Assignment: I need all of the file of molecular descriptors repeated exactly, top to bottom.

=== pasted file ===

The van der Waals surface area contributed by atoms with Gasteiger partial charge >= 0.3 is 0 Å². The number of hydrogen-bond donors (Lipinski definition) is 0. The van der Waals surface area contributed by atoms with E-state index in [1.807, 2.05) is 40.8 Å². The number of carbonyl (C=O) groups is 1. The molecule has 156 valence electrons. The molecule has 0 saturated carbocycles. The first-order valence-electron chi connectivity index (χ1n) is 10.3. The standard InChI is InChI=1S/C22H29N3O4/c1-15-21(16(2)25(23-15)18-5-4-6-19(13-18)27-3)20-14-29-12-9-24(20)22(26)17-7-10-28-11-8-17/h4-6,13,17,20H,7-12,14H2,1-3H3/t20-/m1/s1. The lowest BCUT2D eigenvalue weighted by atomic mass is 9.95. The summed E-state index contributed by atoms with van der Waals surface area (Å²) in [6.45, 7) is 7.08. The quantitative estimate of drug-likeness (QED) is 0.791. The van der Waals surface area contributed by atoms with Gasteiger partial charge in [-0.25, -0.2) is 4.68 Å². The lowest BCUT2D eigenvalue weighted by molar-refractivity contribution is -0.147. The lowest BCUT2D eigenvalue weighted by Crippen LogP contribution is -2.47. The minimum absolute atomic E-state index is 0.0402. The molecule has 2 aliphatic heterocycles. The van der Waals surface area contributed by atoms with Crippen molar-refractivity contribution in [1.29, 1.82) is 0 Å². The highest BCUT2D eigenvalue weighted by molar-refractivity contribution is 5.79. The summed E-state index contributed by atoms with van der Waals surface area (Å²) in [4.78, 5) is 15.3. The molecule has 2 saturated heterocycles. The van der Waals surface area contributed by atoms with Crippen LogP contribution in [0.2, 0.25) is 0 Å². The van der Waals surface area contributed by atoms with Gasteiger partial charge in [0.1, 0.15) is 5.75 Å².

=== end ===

The van der Waals surface area contributed by atoms with Gasteiger partial charge >= 0.3 is 0 Å². The number of hydrogen-bond donors (Lipinski definition) is 0. The van der Waals surface area contributed by atoms with E-state index in [1.807, 2.05) is 40.8 Å². The number of carbonyl (C=O) groups is 1. The molecule has 156 valence electrons. The molecule has 0 saturated carbocycles. The first-order valence-electron chi connectivity index (χ1n) is 10.3. The standard InChI is InChI=1S/C22H29N3O4/c1-15-21(16(2)25(23-15)18-5-4-6-19(13-18)27-3)20-14-29-12-9-24(20)22(26)17-7-10-28-11-8-17/h4-6,13,17,20H,7-12,14H2,1-3H3/t20-/m1/s1. The lowest BCUT2D eigenvalue weighted by atomic mass is 9.95. The summed E-state index contributed by atoms with van der Waals surface area (Å²) in [6.45, 7) is 7.08. The quantitative estimate of drug-likeness (QED) is 0.791. The van der Waals surface area contributed by atoms with Gasteiger partial charge in [-0.25, -0.2) is 4.68 Å². The lowest BCUT2D eigenvalue weighted by molar-refractivity contribution is -0.147. The lowest BCUT2D eigenvalue weighted by Crippen LogP contribution is -2.47. The minimum absolute atomic E-state index is 0.0402. The molecule has 2 aliphatic heterocycles. The van der Waals surface area contributed by atoms with Crippen molar-refractivity contribution in [1.29, 1.82) is 0 Å². The highest BCUT2D eigenvalue weighted by molar-refractivity contribution is 5.79. The summed E-state index contributed by atoms with van der Waals surface area (Å²) in [4.78, 5) is 15.3. The molecule has 2 saturated heterocycles. The van der Waals surface area contributed by atoms with Crippen LogP contribution in [0.2, 0.25) is 0 Å². The van der Waals surface area contributed by atoms with Gasteiger partial charge in [0.1, 0.15) is 5.75 Å².